His Eminence pointed out that this situation made Lazarus a victim of the "globalisation of indifference" which Pope Francis has so often denounced. He linked the gospel parable to the contemporary situation of migrants and refugees, and how the Holy Father was very disturbed at the plight of the tragic news of the drowning of around 300 refugees at Lampedusa. He recalled how the Pope asked "pardon for those who are complacent and closed, amid comforts which have deadened their hearts."
He urged, "As we are celebrating the thanksgiving Eucharist, we are inspired and challenged not to be indifferent. We pass by poor people outside our churches and homes, our streets and workplaces, and we are called to be like Mother Teresa, 'with eyes to see, a heart to feel, and hands to help,' he said. "Being poor," he explained, "is not only material poverty, but about so many isolations, so much loneliness and suffering, to which we are indifferent."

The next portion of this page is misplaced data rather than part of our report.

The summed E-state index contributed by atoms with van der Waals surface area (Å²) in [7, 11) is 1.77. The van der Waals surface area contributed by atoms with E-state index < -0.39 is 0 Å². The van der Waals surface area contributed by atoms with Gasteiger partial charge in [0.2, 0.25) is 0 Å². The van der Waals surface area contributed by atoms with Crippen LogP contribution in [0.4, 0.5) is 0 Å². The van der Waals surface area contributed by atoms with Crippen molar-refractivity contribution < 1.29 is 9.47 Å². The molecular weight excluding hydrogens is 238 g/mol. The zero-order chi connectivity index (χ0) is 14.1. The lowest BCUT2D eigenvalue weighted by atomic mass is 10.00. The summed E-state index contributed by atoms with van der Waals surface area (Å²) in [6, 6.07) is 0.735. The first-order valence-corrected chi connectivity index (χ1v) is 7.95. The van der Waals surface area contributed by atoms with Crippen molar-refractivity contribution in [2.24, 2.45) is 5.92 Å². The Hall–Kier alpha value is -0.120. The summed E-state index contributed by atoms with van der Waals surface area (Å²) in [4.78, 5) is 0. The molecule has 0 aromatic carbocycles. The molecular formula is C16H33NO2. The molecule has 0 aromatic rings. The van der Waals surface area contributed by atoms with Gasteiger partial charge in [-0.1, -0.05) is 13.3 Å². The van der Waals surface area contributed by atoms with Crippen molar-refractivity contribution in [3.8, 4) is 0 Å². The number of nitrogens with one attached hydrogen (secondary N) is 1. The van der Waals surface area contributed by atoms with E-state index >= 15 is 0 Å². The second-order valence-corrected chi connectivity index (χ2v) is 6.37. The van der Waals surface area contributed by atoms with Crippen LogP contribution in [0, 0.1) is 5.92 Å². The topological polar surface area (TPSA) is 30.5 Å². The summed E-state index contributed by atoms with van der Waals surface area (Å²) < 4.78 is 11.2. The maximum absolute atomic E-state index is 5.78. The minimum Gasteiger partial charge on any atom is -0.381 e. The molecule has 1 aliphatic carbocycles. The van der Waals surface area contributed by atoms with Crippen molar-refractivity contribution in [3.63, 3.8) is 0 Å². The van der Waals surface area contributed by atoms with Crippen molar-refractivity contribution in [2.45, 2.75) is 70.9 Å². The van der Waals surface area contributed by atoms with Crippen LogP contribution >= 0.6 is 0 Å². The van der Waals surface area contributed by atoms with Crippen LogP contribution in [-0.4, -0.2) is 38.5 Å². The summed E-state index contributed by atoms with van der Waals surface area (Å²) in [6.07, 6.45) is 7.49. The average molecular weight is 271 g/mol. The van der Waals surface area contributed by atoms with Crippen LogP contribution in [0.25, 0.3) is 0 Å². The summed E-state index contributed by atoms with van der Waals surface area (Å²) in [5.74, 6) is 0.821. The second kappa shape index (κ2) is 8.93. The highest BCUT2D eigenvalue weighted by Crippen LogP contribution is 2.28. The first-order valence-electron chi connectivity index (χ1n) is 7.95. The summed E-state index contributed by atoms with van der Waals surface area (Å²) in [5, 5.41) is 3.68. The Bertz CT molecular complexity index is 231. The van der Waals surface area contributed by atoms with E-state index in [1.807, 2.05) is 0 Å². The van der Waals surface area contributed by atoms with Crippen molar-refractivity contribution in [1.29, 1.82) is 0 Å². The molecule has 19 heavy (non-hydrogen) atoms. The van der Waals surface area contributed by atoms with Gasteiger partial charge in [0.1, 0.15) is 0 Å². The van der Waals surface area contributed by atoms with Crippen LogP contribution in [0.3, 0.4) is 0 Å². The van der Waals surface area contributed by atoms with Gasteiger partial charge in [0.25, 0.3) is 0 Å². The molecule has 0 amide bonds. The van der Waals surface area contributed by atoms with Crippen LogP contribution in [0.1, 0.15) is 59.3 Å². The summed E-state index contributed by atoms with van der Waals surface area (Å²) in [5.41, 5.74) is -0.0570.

Later, there was a public function at which Sr Suma gave a glimpse into the saintly life of Mother Teresa. Cadenza Kantori choir captured the spirit of Mother Teresa in an excellent rendition of the hymn: 'Whatsoever you do...' A heart-warming wheelchair Bharat Natyam, and a moving song by three blind girls by the children of Ashadaan was followed by a 'life-like' skit by the children of St Francis Xavier's parish, which demonstrated key moments in St Teresa's life and ended with the testimonies from the two miracles which confirmed her sainthood. Next was the testimony of Mr T. Thomas, Chairman of Hindustan Unilever Ltd, who had the privilege of assisting Mother Teresa in the building of her Homes in Kolkata and Mumbai. A short video-film on Mother Teresa, directed and produced by the Catholic Communication Centre of the Archdiocese, was screened at which testimonies by Dr Luzito D'Souza and others were given, on the impact that Mother Teresa made in their life.